“Our book is the original and best book,” said the warblers. If someone did not agree with them, they pecked them and told them to go and sit on another branch.
The oak tree listened to the birds as they hopped from branch to branch, arguing over the meanings of the instructions. Those that sat on lower limbs would discuss what they understood about particular instructions. Each group started to chase away the birds that disagreed with their interpretation until there were different groups of birds on just about every branch of the tree, all with different opinions. While the birds argued over the exact details of what the eagle meant, they forgot about the two rules, loving the eagle, and loving each other.
Love the Lord your God with all your heart and with all your soul and with all your strength and with all your mind’; and, ‘Love your neighbor as yourself.’”Luke 10:27
The eagle was most dismayed when he saw what was going on in the nests and branches. “They just don’t get it,” he said to himself, “my instructions are not about the words and what they mean, they are about the actions, and how the birds must live.”
CRISIS PROVIDES OPPORTUNITIES TO PRACTICE FAITH
The following spring was cold and bleak: weeks of rain making life miserable for the birds. The north winds blew in a severe storm. One dark night, lightning struck one of the ancient limbs of the oak tree; it was gnarled and weakened from the winter storms. The branch broke off with a thud knocking the birds’ nests onto the ground, smashing eggs, and leaving the birds squawking in dismay.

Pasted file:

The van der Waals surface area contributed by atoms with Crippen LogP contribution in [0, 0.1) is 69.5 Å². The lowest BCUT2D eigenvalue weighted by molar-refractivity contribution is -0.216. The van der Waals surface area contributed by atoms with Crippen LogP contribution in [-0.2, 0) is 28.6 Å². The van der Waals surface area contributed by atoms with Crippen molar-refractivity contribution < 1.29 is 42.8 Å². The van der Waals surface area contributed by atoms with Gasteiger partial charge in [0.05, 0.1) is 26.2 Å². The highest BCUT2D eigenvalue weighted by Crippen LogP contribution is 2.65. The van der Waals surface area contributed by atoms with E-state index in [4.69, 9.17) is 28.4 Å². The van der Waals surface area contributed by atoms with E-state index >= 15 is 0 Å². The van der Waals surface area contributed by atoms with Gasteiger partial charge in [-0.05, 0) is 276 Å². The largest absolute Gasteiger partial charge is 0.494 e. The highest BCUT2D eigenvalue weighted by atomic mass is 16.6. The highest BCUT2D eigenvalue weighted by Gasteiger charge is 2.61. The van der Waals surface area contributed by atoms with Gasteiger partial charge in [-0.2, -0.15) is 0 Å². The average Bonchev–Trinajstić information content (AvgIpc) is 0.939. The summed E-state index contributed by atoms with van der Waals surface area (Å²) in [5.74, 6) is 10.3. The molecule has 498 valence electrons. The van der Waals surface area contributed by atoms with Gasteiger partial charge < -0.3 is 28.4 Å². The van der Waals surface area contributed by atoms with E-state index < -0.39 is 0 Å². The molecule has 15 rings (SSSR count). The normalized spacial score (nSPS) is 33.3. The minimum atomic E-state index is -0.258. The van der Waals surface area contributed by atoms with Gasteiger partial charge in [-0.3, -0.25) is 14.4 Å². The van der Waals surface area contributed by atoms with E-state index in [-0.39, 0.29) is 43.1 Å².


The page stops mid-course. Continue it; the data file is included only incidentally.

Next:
Some birds on the unaffected side of the tree snuggled closer into their warm nests, ignoring the cries of dismay below them. “Silly birds, they should not have moved to that branch,” they muttered to themselves as they kept their eggs warm and snuggled even deeper into their nest.”
Other of the birds whose nests were safe shuffled around in their nests feeling a bit discomforted, but fluffed their wings and settled down again, “that’s life, I guess you were just unlucky, not one of the elect.” They blocked their ears to the cries of their brother birds.
The eagle flew past again, checking to see what would happen. Had the birds really taken to heart the instructions in his book? “Yes, there was some movement down there.”
LOVE IS AN ACTION
The swallow seeing so much mud around, said, “I can make a few houses in the eaves of the church building, just hold on a bit, while I get the mud and pack it,” so off he went busying himself making as many nests as he could, inviting the other swallows to help him. Soon there was a small colony of nests built under the eaves of the entrance porch of the church. The birds whose nests had been broken went searching for soft sheep’s wool and plants to line their new mud homes so they could move in. As they thanked the swallows, the golden eagle alit on the oak tree and smiled. Some of the birds had understood his instructions. He then flew into the building and settled down again with his wings open, holding up the Word of God.
The oak tree continued to watch over new generations of birds, making their nests and people resting in its shade. The scar of where the branch broke off could still be seen as a big weal on its trunk, healed but making it vulnerable to rot. The golden eagle still sits with its outspread wings inviting people to read the instructions to love God and love their neighbor.
Even the sparrow has found a home, And the swallow a nest for herself, where she may lay her young— Even Your altars, O Lord of hosts, My King and my God.” Psalm 84:3